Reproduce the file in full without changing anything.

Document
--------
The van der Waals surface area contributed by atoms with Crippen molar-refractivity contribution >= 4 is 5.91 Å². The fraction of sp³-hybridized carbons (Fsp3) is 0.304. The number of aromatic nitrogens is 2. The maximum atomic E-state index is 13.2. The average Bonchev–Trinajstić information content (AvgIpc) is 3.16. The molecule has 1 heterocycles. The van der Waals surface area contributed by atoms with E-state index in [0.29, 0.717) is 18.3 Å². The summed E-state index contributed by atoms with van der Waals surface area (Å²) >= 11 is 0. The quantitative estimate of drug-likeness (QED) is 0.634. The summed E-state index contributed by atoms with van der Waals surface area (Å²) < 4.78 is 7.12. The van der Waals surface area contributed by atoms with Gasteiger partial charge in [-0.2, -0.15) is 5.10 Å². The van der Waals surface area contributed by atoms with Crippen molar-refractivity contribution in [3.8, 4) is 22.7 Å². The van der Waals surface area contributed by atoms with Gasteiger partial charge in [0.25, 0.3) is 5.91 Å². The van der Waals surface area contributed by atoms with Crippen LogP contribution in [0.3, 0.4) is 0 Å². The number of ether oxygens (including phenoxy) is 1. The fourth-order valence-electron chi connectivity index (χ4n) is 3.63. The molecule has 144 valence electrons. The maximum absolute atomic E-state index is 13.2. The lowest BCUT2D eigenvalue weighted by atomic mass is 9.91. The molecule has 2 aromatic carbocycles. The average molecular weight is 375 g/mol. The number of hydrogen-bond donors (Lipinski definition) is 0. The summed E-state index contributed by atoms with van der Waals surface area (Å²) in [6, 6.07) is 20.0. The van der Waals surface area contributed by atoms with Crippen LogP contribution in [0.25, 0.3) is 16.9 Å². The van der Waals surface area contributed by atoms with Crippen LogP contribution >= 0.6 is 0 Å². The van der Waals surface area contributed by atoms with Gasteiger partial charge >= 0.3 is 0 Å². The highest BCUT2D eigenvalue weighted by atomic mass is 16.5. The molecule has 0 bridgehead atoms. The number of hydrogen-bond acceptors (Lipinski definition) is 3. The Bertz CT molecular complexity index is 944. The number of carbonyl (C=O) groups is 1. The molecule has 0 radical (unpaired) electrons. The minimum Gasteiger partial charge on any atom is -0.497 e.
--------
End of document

The van der Waals surface area contributed by atoms with Crippen molar-refractivity contribution >= 4 is 5.91 Å². The fraction of sp³-hybridized carbons (Fsp3) is 0.304. The number of aromatic nitrogens is 2. The maximum atomic E-state index is 13.2. The average Bonchev–Trinajstić information content (AvgIpc) is 3.16. The molecule has 1 heterocycles. The van der Waals surface area contributed by atoms with E-state index in [0.29, 0.717) is 18.3 Å². The summed E-state index contributed by atoms with van der Waals surface area (Å²) >= 11 is 0. The quantitative estimate of drug-likeness (QED) is 0.634. The summed E-state index contributed by atoms with van der Waals surface area (Å²) < 4.78 is 7.12. The van der Waals surface area contributed by atoms with Gasteiger partial charge in [-0.2, -0.15) is 5.10 Å². The van der Waals surface area contributed by atoms with Crippen molar-refractivity contribution in [3.8, 4) is 22.7 Å². The van der Waals surface area contributed by atoms with Gasteiger partial charge in [0.25, 0.3) is 5.91 Å². The van der Waals surface area contributed by atoms with Crippen LogP contribution in [0.3, 0.4) is 0 Å². The number of ether oxygens (including phenoxy) is 1. The fourth-order valence-electron chi connectivity index (χ4n) is 3.63. The molecule has 144 valence electrons. The maximum absolute atomic E-state index is 13.2. The lowest BCUT2D eigenvalue weighted by atomic mass is 9.91. The molecule has 2 aromatic carbocycles. The average molecular weight is 375 g/mol. The number of hydrogen-bond donors (Lipinski definition) is 0. The summed E-state index contributed by atoms with van der Waals surface area (Å²) in [6, 6.07) is 20.0. The van der Waals surface area contributed by atoms with Crippen LogP contribution in [0.25, 0.3) is 16.9 Å². The van der Waals surface area contributed by atoms with Crippen LogP contribution >= 0.6 is 0 Å². The van der Waals surface area contributed by atoms with Gasteiger partial charge >= 0.3 is 0 Å². The highest BCUT2D eigenvalue weighted by atomic mass is 16.5. The molecule has 0 bridgehead atoms. The number of hydrogen-bond acceptors (Lipinski definition) is 3. The Bertz CT molecular complexity index is 944. The number of carbonyl (C=O) groups is 1. The molecule has 0 radical (unpaired) electrons. The minimum Gasteiger partial charge on any atom is -0.497 e.